In downtown Maputo, the walls are covered with the local newspaper, Verdade, and a range of people, young and old, male and female, are reading it. Verdade, which means Truth in Portuguese, is a free weekly newspaper that is pasted on the walls of buildings in Mozambique’s capital.
In Kilwa District in southern Tanzania local community leader and fisherman Salim Riziki stands next to a set of turbines, newly imported from Dubai, talking about the gas finds on Songo Songo, an island 15 km off the mainland.
Lined up along the streets of central Maputo, Mozambique’s capital city, are expensive, European-style bars and restaurants with sophisticated names like Café Continental, Nautilus, 1908 and Mundos.
Mozambique is proud home to not one, but two female rappers who are both qualified lawyers. Yveth “Vauvita” Matunza is striking. She is tall, wearing shoes with enormous stilettos. She has on full make up and a smart, tailored dress suit. She is doing her masters part time while working full time at the Mozambican Human Rights League offices - and rapping on her off time.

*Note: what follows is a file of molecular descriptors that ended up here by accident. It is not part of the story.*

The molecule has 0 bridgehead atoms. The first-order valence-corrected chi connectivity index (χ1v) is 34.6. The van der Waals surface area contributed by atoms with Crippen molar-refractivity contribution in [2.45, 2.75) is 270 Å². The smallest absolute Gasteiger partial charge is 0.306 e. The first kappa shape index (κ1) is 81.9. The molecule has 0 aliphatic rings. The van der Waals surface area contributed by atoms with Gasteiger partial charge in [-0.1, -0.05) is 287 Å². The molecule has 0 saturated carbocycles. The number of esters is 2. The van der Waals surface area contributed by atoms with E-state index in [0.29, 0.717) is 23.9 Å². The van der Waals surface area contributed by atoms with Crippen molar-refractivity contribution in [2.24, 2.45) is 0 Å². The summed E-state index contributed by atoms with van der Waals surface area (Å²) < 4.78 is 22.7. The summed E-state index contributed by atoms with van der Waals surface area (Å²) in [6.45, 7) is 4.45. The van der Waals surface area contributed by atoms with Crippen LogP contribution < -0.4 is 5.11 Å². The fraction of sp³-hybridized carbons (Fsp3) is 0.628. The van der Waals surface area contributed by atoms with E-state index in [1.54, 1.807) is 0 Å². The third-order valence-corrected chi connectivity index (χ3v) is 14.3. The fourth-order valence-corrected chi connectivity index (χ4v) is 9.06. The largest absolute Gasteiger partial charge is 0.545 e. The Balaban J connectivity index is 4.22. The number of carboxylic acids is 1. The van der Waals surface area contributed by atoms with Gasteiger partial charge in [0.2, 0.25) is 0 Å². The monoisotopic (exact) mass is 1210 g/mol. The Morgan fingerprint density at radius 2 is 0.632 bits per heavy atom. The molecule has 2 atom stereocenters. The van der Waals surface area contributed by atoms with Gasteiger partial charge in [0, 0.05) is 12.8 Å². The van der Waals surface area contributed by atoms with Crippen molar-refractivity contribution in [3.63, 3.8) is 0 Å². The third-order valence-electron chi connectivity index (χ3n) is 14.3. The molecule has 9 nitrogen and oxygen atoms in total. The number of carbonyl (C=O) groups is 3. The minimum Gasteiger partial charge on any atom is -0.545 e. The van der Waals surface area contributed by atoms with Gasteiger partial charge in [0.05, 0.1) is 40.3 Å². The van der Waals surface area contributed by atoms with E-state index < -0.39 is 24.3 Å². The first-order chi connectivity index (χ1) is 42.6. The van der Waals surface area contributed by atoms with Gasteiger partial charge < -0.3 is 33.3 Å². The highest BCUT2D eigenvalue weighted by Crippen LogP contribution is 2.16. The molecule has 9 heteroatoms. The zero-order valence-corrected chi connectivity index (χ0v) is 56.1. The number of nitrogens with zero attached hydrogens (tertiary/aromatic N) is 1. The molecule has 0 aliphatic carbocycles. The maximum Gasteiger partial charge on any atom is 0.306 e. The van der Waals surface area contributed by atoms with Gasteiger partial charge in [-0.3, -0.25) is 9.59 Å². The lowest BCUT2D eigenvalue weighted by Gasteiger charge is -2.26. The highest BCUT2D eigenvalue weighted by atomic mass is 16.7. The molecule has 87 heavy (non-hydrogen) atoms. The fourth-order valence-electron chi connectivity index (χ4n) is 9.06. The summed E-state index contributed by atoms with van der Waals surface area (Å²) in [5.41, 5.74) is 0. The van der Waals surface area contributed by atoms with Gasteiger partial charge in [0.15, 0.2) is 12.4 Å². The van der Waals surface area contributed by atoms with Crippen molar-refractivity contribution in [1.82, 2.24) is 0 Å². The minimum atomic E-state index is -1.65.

The local Tanzanian community bordering Lake Nyasa is no nearer to understanding what the conflict between their country and Malawi is about, nor why so much is at stake, as mediation efforts between Malawi and Tanzania are expected to begin soon.